New Hampshire Eviction Laws

Termination and Eviction in New Hampshire

N.H. Rev. Stat. Ann. §§ 540:1-a, 540:2, 540:3 states different rules apply depending on whether the property is “restricted” (most residential property) or “nonrestricted” (single-family houses, if the owner of such a house does not own more than 3 single-family houses at any one time; rental units in an owner-occupied building containing a total of 4 dwelling units or fewer; and single-family houses acquired by banks or other mortgagees through foreclosure). (See N.H. Rev. Stat. § 540:1-a.)

A 7 day unconditional notice to quit may be used for…

Restricted property: Neglect or refusal to pay rent due and in arrears, upon demand; substantial damage to the premises; failure to comply with a material term of the lease; behavior of the tenant or members of his family that adversely affects the health or safety of the other tenants or the landlord or his representatives; failure of the tenant to accept suitable temporary relocation required by lead-based paint hazard abatement; other good cause.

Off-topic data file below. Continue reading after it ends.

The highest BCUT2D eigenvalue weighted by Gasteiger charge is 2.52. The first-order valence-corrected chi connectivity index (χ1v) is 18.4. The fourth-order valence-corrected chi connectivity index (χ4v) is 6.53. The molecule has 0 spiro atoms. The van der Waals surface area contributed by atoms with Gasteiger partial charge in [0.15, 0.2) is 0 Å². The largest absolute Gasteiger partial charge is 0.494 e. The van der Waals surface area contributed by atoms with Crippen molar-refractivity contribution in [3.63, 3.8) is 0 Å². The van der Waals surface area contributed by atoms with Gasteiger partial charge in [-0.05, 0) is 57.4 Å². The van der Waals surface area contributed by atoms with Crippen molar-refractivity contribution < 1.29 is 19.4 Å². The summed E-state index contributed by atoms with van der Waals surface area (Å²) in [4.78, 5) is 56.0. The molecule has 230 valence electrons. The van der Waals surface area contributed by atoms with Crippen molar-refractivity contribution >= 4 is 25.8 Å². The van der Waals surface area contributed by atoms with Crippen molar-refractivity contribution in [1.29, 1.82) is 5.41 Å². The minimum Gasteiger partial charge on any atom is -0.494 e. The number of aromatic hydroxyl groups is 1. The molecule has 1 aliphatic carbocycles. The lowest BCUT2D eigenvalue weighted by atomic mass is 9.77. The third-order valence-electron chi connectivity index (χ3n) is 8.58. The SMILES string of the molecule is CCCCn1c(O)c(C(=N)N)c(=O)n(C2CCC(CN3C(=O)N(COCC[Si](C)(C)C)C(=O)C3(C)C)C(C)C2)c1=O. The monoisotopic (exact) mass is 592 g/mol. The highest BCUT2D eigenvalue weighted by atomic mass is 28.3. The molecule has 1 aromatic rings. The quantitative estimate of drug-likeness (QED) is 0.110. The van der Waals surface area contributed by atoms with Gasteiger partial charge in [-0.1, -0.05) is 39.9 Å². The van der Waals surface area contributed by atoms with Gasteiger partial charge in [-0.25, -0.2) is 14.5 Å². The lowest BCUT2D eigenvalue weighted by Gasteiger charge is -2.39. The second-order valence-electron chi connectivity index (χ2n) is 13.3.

Nonrestricted: Neglect or refusal to pay rent due and in arrears, upon demand; substantial damage to the premises; behavior of the tenant or members of his family that adversely affects the health or safety of the other tenants or the landlord or his representatives; failure of the tenant to accept suitable temporary relocation required by lead-based paint hazard abatement.

A 30 day conditional notice to cure or quit may be used for nonrestricted only and for any legal reason other than those specified just above (for which a 7 day notice is required)